In 1977, she founded the Jane Goodall Institute for Wildlife Research, Education and Conservation (JGI) to provide ongoing support for field research on wild chimpanzees. The Institute directly supports or contributes to many programmes and projects including: field research activities based at the Gombe Stream Research Centre; the Chimpanzoo Programme - an international research project dedicated to the study of chimpanzees living in zoos and other captive settings; sanctuaries for orphaned chimpanzees located in the Congo, Kenya, the United Republic of Tanzania and Uganda which provide support for the rehabilitation and conservation of chimpanzees; and an international environmental education and humanitarian programme for youth, entitled `Roots and Shoots', which promotes hands-on activities which lead to a better understanding of environmental, animal and community issues in more than 30 countries.
Jane Goodall's tireless dedication has brought wildlife conservation and environmental issues to the attention of millions of people around the world.
After a brief stint as a soldier in the Indian army and inspired by the philosophy of Mahatma Gandhi, Captain C. P. Krishnan Nair, started manufacturing handloom garments. He then went on to practice the traditional Indian art of Athithi Sathkar hospitality in the hotel industry. He established "Leela" - the first environmentally friendly hotel in India - where guests are invited to enjoy the beauty of nature. He has invested time and energy by personally growing and looking after a variety of plants, trees and shrubs not only in the neighbourhood, but in the city of Mumbai. Today, even the city slums no longer look like slums. His efforts have motivated the people, particularly the poor, to recognize that they too can brighten their lives by cleaning and greening their environment. His hotel has become a model, which has stimulated the entire hotel industry in India to develop environmentally-sound and sustainable management practices. He has significantly contributed to the greening of the area near the international and domestic airports, and today, tree-lined avenues, flowering traffic islands and road dividers dotted with shrubs embellish the area. Captain Nair is the recipient of numerous accolades, including the Pride of India Gold Award, the Shiromani Vikas Award, the Goa Rattan Gold Award, the Prime Minister's Regional Tourism Award and the Mumbai Civic Award.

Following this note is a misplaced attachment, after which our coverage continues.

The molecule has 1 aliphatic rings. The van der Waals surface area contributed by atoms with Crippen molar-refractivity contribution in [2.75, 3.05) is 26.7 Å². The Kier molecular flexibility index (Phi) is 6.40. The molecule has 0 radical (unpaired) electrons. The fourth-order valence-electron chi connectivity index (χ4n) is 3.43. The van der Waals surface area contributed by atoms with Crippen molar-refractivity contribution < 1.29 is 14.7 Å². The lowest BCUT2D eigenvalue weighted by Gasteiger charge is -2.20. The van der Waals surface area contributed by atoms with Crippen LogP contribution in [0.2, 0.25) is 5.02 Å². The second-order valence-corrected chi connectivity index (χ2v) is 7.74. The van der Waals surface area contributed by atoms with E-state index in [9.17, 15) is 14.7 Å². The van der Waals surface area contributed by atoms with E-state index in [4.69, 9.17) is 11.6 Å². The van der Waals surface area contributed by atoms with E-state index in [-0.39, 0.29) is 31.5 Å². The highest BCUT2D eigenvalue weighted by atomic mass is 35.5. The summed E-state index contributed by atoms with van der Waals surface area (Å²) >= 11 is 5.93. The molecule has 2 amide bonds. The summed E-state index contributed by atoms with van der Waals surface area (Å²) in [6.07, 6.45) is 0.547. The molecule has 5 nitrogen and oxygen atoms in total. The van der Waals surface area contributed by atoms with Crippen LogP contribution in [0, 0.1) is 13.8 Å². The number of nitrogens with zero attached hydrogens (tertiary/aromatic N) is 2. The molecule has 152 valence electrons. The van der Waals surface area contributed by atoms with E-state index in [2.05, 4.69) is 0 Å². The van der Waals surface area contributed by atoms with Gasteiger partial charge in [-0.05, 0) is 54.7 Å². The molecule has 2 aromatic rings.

Thirteen-year-old Kruti Parekh, one of the world's youngest female illusionists, uses magic to pass on the environmental message. She performs in schools and at public functions.
To illustrate the need to recycle, she turns herself into a paper recycling machine by eating paper and magically reproduces recycled paper. She also tells a child to put a banana peel in her bag and turns it into a bouquet of roses, to demonstrate how waste can help beautify one's environment.
She is the founder and director of Eco-Foundation, which is collaborating with Panchvati Green Movement, and has been appointed their official ambassador in Mumbai.
She succeeded in involving some 100 schools in the city to participate in the project "Rescue Mission Planet Earth". She represented India at the International Children's Conference on Environment, held in Eastbourne, England in 1995.
She is the director of Eco-Kid Club in Bal Bhavan and has created a vermiculture pit in Bal Bhavan, which transforms garden waste into manure. She uses earthworms as the vehicle for turning garbage into a reusable resource. She has put this principle into practice at her home, in a temple in Mumbai whose monthly waste is more than one ton, and she is planning to adopt a railway station where she would apply her vermiculture approach. She was interviewed about her vermiculture programme, by a Japanese television station for a documentary on children and the environment, as well as by BBC radio and TV.